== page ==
|HCC Site ID.||1621||Parish:||Fareham|
|Access:||Public Access||Ownership:||Fareham Borough Council|
Location and site
The Gillies is situated to the south of Fareham town centre, bordered to the north by the Southampton-Portsmouth railway line and the A27, to the west by the disused Fareham-Gosport railway line, and to the northeast and the south by post-war middle-density residential estates. The Black Brook flows from west to east through the site and is joined by other water channels at various points along its course, leaving the park at its eastern extremity to flow into Fareham Creek. The park contains a variety of habitats: allotment gardens, open grass, meadow, scrub, wetland and remnants of very old, mature oak woodland.
The first known activities were recorded in the wetlands known as Prior’s Marsh where willow trees grew, their flexible branches being used to make baskets and fish traps (GIB). It was used as agricultural land in more recent times, and the 1847 Fareham Tithe map and apportionment show pieces of land called Gully Meadow, Gully Field and the Gill, reflecting the importance of the water channels. The stream has been known as Gully River, Gilly River and the Black Brook, after the estate through which it flowed. It was originally tidal almost as far as the footbridge (HGT research 1996).
The 1870 6″ OS map shows a footpath from north to south, linking the town centre with Redland Lane and following virtually the same route as the modern footpath. The 1896 6″ OS map shows a footbridge over the stream (NLS online 2016).
After the First World War, the Gillies was used mainly by livestock for grazing (GIB). By 1933 allotment gardens can be seen in the southern portion of the area, on the 1933 6″ OS map. (NLS online 2016). They occupy the same area as those which exist today. Between 1940 and 1963 the land was gradually bought up by Fareham Borough Council, with the major part being purchased in 1956, and by 1996 the land between the allotments and the Southampton-Portsmouth railway line was being used as a public park, with the area to the west of the north-south pedestrian and cycle path managed as a conservation meadow, and the space to the east as amenity grassland (HGT research 1996).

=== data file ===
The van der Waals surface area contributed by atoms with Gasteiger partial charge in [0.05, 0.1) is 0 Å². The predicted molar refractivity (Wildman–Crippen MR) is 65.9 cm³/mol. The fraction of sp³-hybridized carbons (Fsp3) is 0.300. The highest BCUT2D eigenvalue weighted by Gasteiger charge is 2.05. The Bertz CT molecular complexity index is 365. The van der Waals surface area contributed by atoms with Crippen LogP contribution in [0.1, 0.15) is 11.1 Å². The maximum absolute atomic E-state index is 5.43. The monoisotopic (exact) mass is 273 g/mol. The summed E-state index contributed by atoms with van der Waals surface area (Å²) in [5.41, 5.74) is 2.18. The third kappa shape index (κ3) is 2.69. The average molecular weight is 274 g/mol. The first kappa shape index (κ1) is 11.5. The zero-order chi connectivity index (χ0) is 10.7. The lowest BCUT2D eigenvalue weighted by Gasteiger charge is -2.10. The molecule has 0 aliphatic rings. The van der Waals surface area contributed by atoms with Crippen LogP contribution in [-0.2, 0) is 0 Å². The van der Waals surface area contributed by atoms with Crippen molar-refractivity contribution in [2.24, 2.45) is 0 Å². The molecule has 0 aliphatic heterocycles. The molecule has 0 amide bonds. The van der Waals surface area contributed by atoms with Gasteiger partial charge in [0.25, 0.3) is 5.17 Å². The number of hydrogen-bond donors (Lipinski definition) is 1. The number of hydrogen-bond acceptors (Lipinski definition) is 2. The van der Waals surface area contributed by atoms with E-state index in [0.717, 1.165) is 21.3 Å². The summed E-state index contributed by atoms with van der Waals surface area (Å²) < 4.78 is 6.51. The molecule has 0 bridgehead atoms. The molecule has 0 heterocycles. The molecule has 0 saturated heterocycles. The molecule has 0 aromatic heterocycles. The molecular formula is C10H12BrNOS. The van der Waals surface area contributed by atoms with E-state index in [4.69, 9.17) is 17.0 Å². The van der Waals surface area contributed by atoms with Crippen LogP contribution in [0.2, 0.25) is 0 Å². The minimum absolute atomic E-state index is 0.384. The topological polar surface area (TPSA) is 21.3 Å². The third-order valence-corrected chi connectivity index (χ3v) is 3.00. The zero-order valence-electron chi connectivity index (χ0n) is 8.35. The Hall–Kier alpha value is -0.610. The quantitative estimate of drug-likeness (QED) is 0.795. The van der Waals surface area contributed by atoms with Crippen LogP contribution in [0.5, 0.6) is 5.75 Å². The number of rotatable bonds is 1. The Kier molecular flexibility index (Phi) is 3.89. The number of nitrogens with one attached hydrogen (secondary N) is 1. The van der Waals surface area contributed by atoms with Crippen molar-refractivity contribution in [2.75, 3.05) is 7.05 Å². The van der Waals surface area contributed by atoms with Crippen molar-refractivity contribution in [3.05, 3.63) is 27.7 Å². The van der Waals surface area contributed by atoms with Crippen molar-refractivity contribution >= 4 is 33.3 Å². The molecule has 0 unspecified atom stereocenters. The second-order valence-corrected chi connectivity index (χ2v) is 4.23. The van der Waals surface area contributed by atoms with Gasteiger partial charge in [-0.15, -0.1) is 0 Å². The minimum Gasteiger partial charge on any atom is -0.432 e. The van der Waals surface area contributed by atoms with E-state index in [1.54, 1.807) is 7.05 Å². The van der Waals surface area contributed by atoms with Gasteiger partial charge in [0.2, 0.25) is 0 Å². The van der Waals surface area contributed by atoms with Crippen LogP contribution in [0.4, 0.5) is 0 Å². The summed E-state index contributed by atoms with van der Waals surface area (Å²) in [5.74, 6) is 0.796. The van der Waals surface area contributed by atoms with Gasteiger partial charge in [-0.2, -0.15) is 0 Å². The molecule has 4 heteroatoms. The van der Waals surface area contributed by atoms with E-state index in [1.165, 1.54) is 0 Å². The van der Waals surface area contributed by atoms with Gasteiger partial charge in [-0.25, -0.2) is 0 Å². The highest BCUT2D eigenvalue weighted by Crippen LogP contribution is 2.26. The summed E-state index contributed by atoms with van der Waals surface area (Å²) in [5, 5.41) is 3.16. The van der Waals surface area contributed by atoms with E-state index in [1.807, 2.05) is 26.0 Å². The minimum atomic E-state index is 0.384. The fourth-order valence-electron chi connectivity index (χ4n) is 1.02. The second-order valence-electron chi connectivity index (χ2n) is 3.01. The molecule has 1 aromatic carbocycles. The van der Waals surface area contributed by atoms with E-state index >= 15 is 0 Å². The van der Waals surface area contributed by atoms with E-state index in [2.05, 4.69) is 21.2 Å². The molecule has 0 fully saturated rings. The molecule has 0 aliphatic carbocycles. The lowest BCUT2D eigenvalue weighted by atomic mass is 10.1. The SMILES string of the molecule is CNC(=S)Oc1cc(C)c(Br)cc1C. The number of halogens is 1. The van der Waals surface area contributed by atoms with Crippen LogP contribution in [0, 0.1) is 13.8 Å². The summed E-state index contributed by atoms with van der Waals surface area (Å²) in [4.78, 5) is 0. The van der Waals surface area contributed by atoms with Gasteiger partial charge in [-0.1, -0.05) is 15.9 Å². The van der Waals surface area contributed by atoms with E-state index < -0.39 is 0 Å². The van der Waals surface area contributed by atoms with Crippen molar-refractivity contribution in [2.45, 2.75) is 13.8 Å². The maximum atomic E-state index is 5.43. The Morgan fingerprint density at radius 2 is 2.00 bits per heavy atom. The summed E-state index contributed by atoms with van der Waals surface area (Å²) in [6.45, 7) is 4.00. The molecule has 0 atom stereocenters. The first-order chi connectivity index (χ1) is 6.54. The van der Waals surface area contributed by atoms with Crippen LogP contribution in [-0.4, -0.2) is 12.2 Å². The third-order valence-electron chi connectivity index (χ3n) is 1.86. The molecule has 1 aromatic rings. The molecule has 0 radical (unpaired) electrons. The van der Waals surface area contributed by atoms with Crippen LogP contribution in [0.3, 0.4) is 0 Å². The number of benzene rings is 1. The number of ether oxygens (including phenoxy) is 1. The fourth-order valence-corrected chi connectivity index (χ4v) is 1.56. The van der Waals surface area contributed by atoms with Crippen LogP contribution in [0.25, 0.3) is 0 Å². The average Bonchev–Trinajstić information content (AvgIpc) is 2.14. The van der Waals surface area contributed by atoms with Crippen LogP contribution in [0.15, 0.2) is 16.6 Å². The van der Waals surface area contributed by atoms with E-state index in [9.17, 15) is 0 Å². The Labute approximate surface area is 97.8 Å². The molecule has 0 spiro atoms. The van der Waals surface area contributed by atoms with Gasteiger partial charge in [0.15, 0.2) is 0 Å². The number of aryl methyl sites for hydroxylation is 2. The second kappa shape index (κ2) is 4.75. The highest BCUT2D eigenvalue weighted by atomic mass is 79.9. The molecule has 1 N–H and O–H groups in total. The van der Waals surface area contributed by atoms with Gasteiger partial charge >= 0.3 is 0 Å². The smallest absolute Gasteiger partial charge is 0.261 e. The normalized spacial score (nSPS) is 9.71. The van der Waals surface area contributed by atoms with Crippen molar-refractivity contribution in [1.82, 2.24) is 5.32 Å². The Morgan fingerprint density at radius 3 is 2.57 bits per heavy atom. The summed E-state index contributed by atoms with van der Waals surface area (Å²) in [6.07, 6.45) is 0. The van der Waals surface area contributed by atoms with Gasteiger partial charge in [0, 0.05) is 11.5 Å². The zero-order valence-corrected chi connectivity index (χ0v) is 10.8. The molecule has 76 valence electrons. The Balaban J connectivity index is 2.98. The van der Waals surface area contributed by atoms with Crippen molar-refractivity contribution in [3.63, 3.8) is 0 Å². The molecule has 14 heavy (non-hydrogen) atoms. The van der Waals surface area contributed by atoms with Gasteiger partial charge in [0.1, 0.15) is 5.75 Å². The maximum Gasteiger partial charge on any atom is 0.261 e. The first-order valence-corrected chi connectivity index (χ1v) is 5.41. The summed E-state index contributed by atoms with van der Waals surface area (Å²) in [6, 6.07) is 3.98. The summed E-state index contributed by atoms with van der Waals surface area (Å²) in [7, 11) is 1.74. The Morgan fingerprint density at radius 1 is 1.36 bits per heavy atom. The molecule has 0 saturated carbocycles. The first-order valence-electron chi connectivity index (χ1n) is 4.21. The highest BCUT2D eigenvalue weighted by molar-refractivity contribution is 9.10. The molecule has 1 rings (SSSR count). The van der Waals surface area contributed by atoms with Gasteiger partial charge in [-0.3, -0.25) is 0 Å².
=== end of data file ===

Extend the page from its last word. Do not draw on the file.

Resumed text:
The Gillies is made up of four different areas: the 71 allotments to the south and southwest; the grasslands in the north, divided into the recreational grassland which is regularly mown and provides a space for play and relaxation; and the conservation grassland which is cut once a year to encourage wildlife. There is a mown path through the latter with some new tree planting before 2008. The third area is the woodlands, mainly of mature oak with ash, hawthorn, sycamore and field maple, and criss-crossed with paths. This gradually gives way to the fourth area, the wetlands in the narrow eastern section which encompasses the river and surrounding woodland which is mainly willow, alder and scrub with sedge and rush plants.
The Fareham Society holds regular work days with the Fareham Countryside Service, to carry out wildlife surveys, maintain hedges, paths and steps, and clear litter (FLBAP 31, 2008 – online 2016)
Summary and significance
A public park, rich in wildlife and a variety of habitats including open grass, conservation meadows, wetland and remnants of very old, mature oak woodland, which provides an oasis of calm and recreation within residential estates.
HGT Research: July 2016
(GIB) – The Gillies Information Board produced by The Fareham Society, positioned near the footbridge
Hampshire Gardens Trust research 1996
(FLBAP 2008) – Fareham Local Biodiversity Action Plan 2008
http://www.fareham.gov.uk/pdf/planning/bap.pdf – accessed July 2016
(NLS) – National Library of Scotland
http://maps.nls.uk/index.html – accessed July 2016